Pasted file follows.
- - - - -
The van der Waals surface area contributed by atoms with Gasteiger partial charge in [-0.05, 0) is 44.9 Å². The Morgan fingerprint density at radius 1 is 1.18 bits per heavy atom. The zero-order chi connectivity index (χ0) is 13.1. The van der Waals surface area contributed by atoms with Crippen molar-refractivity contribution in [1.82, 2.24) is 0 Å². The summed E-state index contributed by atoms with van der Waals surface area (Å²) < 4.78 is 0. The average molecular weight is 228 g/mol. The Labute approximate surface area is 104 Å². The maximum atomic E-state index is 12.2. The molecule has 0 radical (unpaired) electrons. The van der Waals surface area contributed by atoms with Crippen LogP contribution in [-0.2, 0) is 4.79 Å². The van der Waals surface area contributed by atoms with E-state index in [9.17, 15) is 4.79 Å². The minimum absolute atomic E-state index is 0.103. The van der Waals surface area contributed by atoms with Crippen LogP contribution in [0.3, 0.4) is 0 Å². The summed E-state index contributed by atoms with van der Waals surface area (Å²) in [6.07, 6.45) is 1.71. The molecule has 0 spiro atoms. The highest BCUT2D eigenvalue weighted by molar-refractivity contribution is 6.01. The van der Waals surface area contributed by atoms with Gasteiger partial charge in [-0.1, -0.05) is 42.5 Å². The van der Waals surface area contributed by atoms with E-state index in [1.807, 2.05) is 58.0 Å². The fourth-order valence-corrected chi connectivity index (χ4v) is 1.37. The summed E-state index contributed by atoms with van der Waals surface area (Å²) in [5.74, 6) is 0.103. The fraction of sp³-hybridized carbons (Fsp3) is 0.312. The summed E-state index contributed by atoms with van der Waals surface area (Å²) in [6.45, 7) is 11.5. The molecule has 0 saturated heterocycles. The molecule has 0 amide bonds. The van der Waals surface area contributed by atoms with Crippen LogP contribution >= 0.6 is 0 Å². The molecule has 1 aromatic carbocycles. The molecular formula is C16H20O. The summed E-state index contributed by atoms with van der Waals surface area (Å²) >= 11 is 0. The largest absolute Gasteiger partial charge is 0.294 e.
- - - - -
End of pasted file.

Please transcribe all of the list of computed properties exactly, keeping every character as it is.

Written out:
The van der Waals surface area contributed by atoms with Gasteiger partial charge in [-0.05, 0) is 44.9 Å². The Morgan fingerprint density at radius 1 is 1.18 bits per heavy atom. The zero-order chi connectivity index (χ0) is 13.1. The van der Waals surface area contributed by atoms with Crippen molar-refractivity contribution in [1.82, 2.24) is 0 Å². The summed E-state index contributed by atoms with van der Waals surface area (Å²) < 4.78 is 0. The average molecular weight is 228 g/mol. The Labute approximate surface area is 104 Å². The maximum atomic E-state index is 12.2. The molecule has 0 radical (unpaired) electrons. The van der Waals surface area contributed by atoms with Crippen LogP contribution in [-0.2, 0) is 4.79 Å². The van der Waals surface area contributed by atoms with E-state index in [9.17, 15) is 4.79 Å². The minimum absolute atomic E-state index is 0.103. The van der Waals surface area contributed by atoms with Crippen LogP contribution in [0.3, 0.4) is 0 Å². The summed E-state index contributed by atoms with van der Waals surface area (Å²) in [6.07, 6.45) is 1.71. The molecule has 0 spiro atoms. The highest BCUT2D eigenvalue weighted by molar-refractivity contribution is 6.01. The van der Waals surface area contributed by atoms with Gasteiger partial charge in [-0.1, -0.05) is 42.5 Å². The van der Waals surface area contributed by atoms with E-state index in [1.807, 2.05) is 58.0 Å². The fourth-order valence-corrected chi connectivity index (χ4v) is 1.37. The summed E-state index contributed by atoms with van der Waals surface area (Å²) in [5.74, 6) is 0.103. The fraction of sp³-hybridized carbons (Fsp3) is 0.312. The summed E-state index contributed by atoms with van der Waals surface area (Å²) in [6.45, 7) is 11.5. The molecule has 0 saturated heterocycles. The molecule has 0 amide bonds. The van der Waals surface area contributed by atoms with Crippen LogP contribution >= 0.6 is 0 Å². The molecule has 1 aromatic carbocycles. The molecular formula is C16H20O. The summed E-state index contributed by atoms with van der Waals surface area (Å²) >= 11 is 0. The largest absolute Gasteiger partial charge is 0.294 e.